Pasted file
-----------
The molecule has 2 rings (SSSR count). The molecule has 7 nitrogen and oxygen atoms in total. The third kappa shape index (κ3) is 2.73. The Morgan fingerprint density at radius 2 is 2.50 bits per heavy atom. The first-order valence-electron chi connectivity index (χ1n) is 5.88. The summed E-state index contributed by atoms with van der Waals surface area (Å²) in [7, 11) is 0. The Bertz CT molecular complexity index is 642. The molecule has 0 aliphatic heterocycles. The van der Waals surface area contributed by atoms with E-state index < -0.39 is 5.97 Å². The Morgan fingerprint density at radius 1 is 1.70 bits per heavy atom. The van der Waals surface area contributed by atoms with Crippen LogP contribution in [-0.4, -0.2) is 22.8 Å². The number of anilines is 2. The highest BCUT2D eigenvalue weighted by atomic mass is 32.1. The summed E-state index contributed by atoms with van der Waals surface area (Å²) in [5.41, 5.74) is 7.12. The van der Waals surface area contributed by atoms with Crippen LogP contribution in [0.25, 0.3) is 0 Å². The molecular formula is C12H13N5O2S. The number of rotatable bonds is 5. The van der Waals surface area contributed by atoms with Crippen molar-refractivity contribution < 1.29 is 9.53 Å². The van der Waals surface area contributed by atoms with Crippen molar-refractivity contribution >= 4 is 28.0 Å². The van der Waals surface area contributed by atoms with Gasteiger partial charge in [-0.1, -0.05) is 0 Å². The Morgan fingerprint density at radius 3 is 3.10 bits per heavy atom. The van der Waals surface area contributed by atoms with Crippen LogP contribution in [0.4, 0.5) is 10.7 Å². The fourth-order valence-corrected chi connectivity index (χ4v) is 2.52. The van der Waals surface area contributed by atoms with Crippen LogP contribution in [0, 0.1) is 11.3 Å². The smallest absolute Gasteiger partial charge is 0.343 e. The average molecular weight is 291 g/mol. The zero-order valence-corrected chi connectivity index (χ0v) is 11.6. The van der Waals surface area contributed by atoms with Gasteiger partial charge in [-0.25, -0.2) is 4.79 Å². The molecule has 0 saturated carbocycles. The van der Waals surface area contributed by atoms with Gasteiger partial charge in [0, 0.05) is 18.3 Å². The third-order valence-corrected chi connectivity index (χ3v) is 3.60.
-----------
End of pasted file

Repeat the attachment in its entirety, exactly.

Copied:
The molecule has 2 rings (SSSR count). The molecule has 7 nitrogen and oxygen atoms in total. The third kappa shape index (κ3) is 2.73. The Morgan fingerprint density at radius 2 is 2.50 bits per heavy atom. The first-order valence-electron chi connectivity index (χ1n) is 5.88. The summed E-state index contributed by atoms with van der Waals surface area (Å²) in [7, 11) is 0. The Bertz CT molecular complexity index is 642. The molecule has 0 aliphatic heterocycles. The van der Waals surface area contributed by atoms with E-state index < -0.39 is 5.97 Å². The Morgan fingerprint density at radius 1 is 1.70 bits per heavy atom. The van der Waals surface area contributed by atoms with Crippen LogP contribution in [-0.4, -0.2) is 22.8 Å². The number of anilines is 2. The highest BCUT2D eigenvalue weighted by atomic mass is 32.1. The summed E-state index contributed by atoms with van der Waals surface area (Å²) in [5.41, 5.74) is 7.12. The van der Waals surface area contributed by atoms with Crippen LogP contribution in [0.25, 0.3) is 0 Å². The molecular formula is C12H13N5O2S. The number of rotatable bonds is 5. The van der Waals surface area contributed by atoms with Crippen molar-refractivity contribution < 1.29 is 9.53 Å². The van der Waals surface area contributed by atoms with Crippen molar-refractivity contribution >= 4 is 28.0 Å². The van der Waals surface area contributed by atoms with Gasteiger partial charge in [-0.1, -0.05) is 0 Å². The Morgan fingerprint density at radius 3 is 3.10 bits per heavy atom. The van der Waals surface area contributed by atoms with Crippen LogP contribution in [0.4, 0.5) is 10.7 Å². The fourth-order valence-corrected chi connectivity index (χ4v) is 2.52. The van der Waals surface area contributed by atoms with Crippen LogP contribution in [0, 0.1) is 11.3 Å². The smallest absolute Gasteiger partial charge is 0.343 e. The average molecular weight is 291 g/mol. The zero-order valence-corrected chi connectivity index (χ0v) is 11.6. The van der Waals surface area contributed by atoms with Gasteiger partial charge in [-0.25, -0.2) is 4.79 Å². The molecule has 0 saturated carbocycles. The van der Waals surface area contributed by atoms with Gasteiger partial charge in [0, 0.05) is 18.3 Å². The third-order valence-corrected chi connectivity index (χ3v) is 3.60.